We asked, you told us: Anxiety over smartphone battery life is a real thing
Back in April, our own Tristan Rayner wrote an article about his revelation during his time in COVID-19 lockdown. He discovered that, while stuck at home, his battery life anxiety has dropped dramatically, almost to the point of non-existence.
â€œBattery life anxiety?â€� Whatâ€™s that, you say? Basically, weâ€™re referring to the constant concern about how much battery is left on your phone. Do you check your battery level before leaving the house? Do you always have a portable charger with you? Do you scope out how many available outlets there are as soon as you walk into a coffee shop? These are the kinds of things to which Tristan was referring.
Related:Â Why smartphone battery life is far more complex than just having a big battery
The whole article is great and definitely worth a read. But we didnâ€™t want to just talk about our own experiences; we wanted your input. We put a poll in the article to see how you all felt about battery life anxiety, and weâ€™ve got some pretty interesting results.
Do you suffer from battery life anxiety?
The poll in Tristanâ€™s article asked a simple question: â€œIs battery life your primary smartphone concern?â€� There were four possible answers:
- Yes, itâ€™s why I own a power bank and spare chargers and cables.
- Yes, but my phone basically lasts long enough.
- No, I worry more about other factors: value for money, performance, utility, features, etc.
- No: I run flat, I donâ€™t care.
This poll ended up being pretty popular. We actually saw nearly 5,500 responses, which is enough to make us feel relatively confident in drawing some conclusions about the prevalence of battery life anxiety. Hereâ€™s how it all broke down:
You can see that the two â€œYesâ€� answers dominate the bulk of the chart at just over 2/3 of the responses. The two â€œNoâ€� answers take up only about 30% of the pie, and the strongest â€œNoâ€� answer â€” i.e., the folks who have no battery life anxiety at all â€” is less than 5% of respondents.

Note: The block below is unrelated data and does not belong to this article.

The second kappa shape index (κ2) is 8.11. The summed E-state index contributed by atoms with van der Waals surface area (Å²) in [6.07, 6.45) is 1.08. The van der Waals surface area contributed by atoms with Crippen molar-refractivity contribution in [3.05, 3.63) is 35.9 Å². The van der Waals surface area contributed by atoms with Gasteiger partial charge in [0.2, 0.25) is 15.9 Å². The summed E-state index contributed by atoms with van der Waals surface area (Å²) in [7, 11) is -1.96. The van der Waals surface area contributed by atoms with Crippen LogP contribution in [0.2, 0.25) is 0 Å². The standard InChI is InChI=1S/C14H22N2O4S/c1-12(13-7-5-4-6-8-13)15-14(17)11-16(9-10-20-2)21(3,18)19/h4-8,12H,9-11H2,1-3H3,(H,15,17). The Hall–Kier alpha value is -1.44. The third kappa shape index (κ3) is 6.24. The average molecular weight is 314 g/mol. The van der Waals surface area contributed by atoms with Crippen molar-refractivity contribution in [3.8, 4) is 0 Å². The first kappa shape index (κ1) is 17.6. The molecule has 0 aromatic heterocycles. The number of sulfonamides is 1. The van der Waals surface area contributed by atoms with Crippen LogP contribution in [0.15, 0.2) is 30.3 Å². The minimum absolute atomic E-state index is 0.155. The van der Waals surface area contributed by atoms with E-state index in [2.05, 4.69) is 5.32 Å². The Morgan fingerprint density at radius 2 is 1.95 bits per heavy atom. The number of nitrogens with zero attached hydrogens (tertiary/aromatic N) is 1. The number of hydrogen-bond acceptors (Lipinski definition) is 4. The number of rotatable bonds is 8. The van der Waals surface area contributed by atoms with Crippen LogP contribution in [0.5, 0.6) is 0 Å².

Even if we only look at the strongest â€œYesâ€� answer, thatâ€™s still just over 30% of our readers who have a high degree of anxiety related to how much juice their phone has left. Thatâ€™s a significant statistic and should be a wakeup call for any OEM who doesnâ€™t take battery life seriously (*cough* Google *cough*).
Hereâ€™s what some folks had to say about their own battery life anxiety (or lack thereof). These are sourced from Android AuthorityÂ as well asÂ our Twitter feed.
The thing that is the most annoying is the degradation of battery life. That 4,000mAh battery suddenly feels like 3,500mAh and so on. There are no advancements in that area, and now that batteries are not replaceable, itâ€™s even worse.
Bring back swappable batteries, please! Sometimes I go out and carry a spare battery for my LG V20. Once one battery dies, I just take it out and plop in a new fully charged one. The whole process takes less than 45 seconds.
For those of you who need, like, 12 hours of battery life and, like, seven hours of screen-on timeâ€¦what part of the day are you not on the phone? I know the thing now is to isolate oneâ€™s self from everyone else by having earbuds and ignoring real life, but even streaming music wonâ€™t kill that much battery.
Swappable batteries should come back. Maybe it shouldnâ€™t beÂ the main and only option, but make itÂ an option.
As I close into 37% with my Google Pixel 4. Itâ€™s been an issue for a very long time. Google just thought it would be a good idea to send me back to 2012 to my Nexus 4â€™s battery life.
Clearly, battery life anxiety is a real thing and people are pretty passionate about their proposed solutions to the problem. The question now is whether or not OEMs will respond by advancing battery life expectancy further than its current state.
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